4 Pillars of Employee Benefits

Employee BenefitsEmployee benefits in the United States are costs that are underestimated by employees and employers.  Employees don’t often appreciate what an additional financial cost these benefits are above and beyond a salary.  Employers often miss just how much employees value (and brag about) these benefits.  Businesses that are built to last (and sell) have four key pillars of employee benefits in place and in this article we will speak briefly about each of them and share why those pillars provide a firm foundation for business owners.

Health Insurance

This is a well-known benefit that has had its ups and downs in the last decade due to changes in federal legislation.  But it’s routinely one of the most important benefits potential employees ask about.

Employers should realize that health insurance is just as much peace of mind as it is doctor’s visits and prescription drug coverage: employees know that in the near and medium term, one aspect of their life is “handled.”

Health insurance should not be underestimated as a key recruiting tool and differentiator.  Deeper and more comprehensive coverage that the basic level is not inexpensive, by any means, but employers should consider that it’s a benefit that can pay for itself, in many different senses of the word.

Small Business Health Care Tax Credit

Some small businesses can qualify for tax credits.  Broadly, all of the following conditions must apply:

  • Fewer than 25 full time employees (FTE)
  • The average employee salary is less than $56,000/year
  • The business pays 50% of the premium
  • The coverage is offered to all FTE  

The general rule is the smaller the business, the larger the credit on offer.  Learn more (and use an estimator) here.


Post March-2020, more and more employees are thinking actively about their futures.  Offering some options that include company matching is a way for employees to check off another box on their life planning list, this time in the “long term planning” category.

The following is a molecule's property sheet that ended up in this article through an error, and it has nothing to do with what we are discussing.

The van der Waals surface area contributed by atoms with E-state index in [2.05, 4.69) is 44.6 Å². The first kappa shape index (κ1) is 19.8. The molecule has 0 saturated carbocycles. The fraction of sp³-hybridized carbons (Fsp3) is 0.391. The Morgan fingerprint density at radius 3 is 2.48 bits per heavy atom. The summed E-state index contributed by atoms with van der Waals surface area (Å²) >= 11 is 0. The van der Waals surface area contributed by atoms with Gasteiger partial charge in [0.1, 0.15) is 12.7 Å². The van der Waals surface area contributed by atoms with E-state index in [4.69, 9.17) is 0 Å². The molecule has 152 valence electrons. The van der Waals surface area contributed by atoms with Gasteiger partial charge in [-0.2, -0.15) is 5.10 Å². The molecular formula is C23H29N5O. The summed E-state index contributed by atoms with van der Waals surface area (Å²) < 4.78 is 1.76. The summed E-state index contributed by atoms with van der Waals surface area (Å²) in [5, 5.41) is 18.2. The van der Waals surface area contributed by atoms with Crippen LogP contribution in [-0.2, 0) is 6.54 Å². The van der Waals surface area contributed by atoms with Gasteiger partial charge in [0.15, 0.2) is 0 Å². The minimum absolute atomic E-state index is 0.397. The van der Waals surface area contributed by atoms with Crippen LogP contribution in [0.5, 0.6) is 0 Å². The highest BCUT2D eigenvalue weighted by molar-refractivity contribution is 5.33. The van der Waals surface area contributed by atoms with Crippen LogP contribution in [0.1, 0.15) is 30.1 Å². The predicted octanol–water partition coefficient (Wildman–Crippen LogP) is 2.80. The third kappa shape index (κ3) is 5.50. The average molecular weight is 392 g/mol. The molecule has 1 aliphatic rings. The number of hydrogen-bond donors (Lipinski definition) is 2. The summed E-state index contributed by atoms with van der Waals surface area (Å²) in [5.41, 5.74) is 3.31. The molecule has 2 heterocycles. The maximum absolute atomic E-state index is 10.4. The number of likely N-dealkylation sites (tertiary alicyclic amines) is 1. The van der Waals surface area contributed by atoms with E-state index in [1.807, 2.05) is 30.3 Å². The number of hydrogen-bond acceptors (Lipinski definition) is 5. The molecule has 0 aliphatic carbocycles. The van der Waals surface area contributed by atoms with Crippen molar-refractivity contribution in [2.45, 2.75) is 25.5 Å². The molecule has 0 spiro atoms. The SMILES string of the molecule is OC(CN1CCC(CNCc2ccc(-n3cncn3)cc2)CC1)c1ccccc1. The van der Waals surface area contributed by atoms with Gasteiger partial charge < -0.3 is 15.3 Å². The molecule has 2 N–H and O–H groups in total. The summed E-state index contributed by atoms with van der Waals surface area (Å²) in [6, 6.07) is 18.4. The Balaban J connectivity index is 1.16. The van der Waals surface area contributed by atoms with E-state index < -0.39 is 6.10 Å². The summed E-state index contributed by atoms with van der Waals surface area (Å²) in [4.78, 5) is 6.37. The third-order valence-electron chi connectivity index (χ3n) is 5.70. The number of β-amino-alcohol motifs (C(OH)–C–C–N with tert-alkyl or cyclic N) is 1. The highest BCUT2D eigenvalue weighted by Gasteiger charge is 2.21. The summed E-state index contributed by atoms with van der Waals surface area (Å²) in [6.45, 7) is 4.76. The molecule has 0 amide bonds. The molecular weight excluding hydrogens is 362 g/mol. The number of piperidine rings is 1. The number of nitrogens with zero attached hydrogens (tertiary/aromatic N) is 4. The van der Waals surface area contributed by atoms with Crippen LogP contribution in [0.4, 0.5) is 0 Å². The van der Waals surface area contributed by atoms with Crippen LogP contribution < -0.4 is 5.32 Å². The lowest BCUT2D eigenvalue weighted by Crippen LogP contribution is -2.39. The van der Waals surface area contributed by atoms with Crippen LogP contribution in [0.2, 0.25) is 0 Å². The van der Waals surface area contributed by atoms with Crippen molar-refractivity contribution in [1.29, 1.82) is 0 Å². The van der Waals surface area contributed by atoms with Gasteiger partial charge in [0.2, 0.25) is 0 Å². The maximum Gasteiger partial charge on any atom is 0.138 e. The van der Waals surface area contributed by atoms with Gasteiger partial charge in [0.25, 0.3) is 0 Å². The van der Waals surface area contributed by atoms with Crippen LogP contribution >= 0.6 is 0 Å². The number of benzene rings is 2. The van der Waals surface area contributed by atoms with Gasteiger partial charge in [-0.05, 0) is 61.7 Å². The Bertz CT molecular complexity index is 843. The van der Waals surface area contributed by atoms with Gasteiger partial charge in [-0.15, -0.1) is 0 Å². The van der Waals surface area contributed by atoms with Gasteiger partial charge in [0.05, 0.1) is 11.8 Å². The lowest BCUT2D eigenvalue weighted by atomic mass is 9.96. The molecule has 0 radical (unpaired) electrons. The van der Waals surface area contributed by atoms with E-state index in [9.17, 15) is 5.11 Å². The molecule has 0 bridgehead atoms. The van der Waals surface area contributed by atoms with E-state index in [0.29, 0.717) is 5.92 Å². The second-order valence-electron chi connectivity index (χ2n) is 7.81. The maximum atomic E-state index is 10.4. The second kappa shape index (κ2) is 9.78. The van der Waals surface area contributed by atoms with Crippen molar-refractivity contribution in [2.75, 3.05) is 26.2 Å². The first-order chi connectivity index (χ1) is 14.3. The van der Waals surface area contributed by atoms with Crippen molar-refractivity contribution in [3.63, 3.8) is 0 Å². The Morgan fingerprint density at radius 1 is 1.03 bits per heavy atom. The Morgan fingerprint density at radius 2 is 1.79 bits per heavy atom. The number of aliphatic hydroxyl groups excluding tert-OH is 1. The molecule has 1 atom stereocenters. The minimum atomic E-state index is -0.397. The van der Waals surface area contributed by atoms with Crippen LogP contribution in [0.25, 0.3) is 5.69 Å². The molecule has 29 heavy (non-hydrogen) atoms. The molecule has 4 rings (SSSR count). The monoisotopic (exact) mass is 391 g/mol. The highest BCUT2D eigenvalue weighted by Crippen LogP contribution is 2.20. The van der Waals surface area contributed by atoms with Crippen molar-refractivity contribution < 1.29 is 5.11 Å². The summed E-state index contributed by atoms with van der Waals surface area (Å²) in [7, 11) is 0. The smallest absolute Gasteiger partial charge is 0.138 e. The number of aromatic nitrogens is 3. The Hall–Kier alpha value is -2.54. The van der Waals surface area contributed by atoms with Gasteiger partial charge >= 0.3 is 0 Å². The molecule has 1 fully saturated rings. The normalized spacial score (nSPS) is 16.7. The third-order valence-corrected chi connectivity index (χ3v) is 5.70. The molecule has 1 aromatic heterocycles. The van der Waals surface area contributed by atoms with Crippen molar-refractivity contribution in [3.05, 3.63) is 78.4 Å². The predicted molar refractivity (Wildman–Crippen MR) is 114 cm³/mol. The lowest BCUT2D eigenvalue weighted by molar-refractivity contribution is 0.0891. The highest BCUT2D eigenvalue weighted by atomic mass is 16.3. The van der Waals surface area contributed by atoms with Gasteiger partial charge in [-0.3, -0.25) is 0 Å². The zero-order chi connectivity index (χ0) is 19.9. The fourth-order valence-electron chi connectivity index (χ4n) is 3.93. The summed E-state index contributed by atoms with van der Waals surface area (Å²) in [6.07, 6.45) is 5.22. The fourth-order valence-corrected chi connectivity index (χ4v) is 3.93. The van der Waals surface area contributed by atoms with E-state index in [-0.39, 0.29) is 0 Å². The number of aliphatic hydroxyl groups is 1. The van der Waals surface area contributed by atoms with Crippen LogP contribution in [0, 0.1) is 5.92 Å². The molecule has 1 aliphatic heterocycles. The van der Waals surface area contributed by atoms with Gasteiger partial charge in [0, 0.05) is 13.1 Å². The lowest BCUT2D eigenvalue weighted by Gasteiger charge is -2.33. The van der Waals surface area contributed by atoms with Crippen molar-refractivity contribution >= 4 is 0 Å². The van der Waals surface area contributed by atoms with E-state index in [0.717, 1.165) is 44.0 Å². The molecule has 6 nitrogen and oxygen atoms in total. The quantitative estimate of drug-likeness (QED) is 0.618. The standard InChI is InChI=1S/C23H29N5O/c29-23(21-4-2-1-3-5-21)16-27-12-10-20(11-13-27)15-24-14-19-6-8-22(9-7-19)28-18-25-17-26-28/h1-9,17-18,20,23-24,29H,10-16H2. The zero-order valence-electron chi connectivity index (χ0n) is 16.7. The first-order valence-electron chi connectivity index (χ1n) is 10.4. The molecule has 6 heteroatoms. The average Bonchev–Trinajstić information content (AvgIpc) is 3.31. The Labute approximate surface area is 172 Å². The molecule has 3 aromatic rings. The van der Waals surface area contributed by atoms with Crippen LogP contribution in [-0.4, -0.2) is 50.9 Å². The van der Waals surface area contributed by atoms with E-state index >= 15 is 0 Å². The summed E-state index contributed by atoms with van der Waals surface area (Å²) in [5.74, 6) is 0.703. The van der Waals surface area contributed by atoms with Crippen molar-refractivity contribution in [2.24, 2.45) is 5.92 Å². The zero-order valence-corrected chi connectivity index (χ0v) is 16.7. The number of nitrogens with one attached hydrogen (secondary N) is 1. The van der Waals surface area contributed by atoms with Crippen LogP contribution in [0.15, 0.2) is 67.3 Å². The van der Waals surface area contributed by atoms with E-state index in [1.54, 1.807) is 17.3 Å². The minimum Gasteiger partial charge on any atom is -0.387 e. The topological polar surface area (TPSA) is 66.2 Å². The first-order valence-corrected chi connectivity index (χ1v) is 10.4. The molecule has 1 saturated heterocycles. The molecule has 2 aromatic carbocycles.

A major mistake that employers make is giving employees many investment choices.  This is difficult enough in the cereal aisle, but it’s paralyzing to many given the life implications of retirement planning.  Do the hard work of coming up with two, maybe three choices for your employees, covering various situations and risk profiles.  This will simplify the process for them and make it more likely that they will participate.  Companies have to pay a charge for administering the program regardless of how many participate in it, so employers might as well get the mileage out of it that employees are hoping to get as well.

Depending on your company makeup and situation, profit sharing might be worth incorporating/offering as well.

Paid Time Off

American work culture tends towards overwork.  While there isn’t yet an English word for “death by overwork” (karoshi in Japanese) many Americans leave vacation time untaken (or would rather sell that time back), leading to an unhealthy imbalance between work and real life.

The extreme reaction to this imbalance from some Silicon Valley companies has been to offer “unlimited” vacation, though how this works practically is still very much a work in progress.

A more interesting solution is the Swedish one: employees get paid more during their vacation days, giving a financial incentive for people to actually take time off for themselves.  Like many of the Swedish work experiments, it’s been successful.

Encourage people to take off for themselves and lead by example.  You don’t need to go anywhere exotic, you just need to signal that you value people’s personal lives, which is one of the big reasons they show up for you in the first place.

Remote Work

Before March 2020 remote work may have been considered a luxury enjoyed by the few but as companies consider what to do with their office space long term they should consider the fact that a growing segment of Zoomer workers put a remote work option in the same hallowed category as health care or even above retirement benefits (what’s that?).

The last two years have given observant employers plenty of time to consider how their businesses operate remotely vs in person and those who insist on in-person employment will need to have considerable offsetting benefits to compensate for that perceived loss.

If you need help implementing one of these employee benefit pillars, we know some consultants who can help.  Give us a call.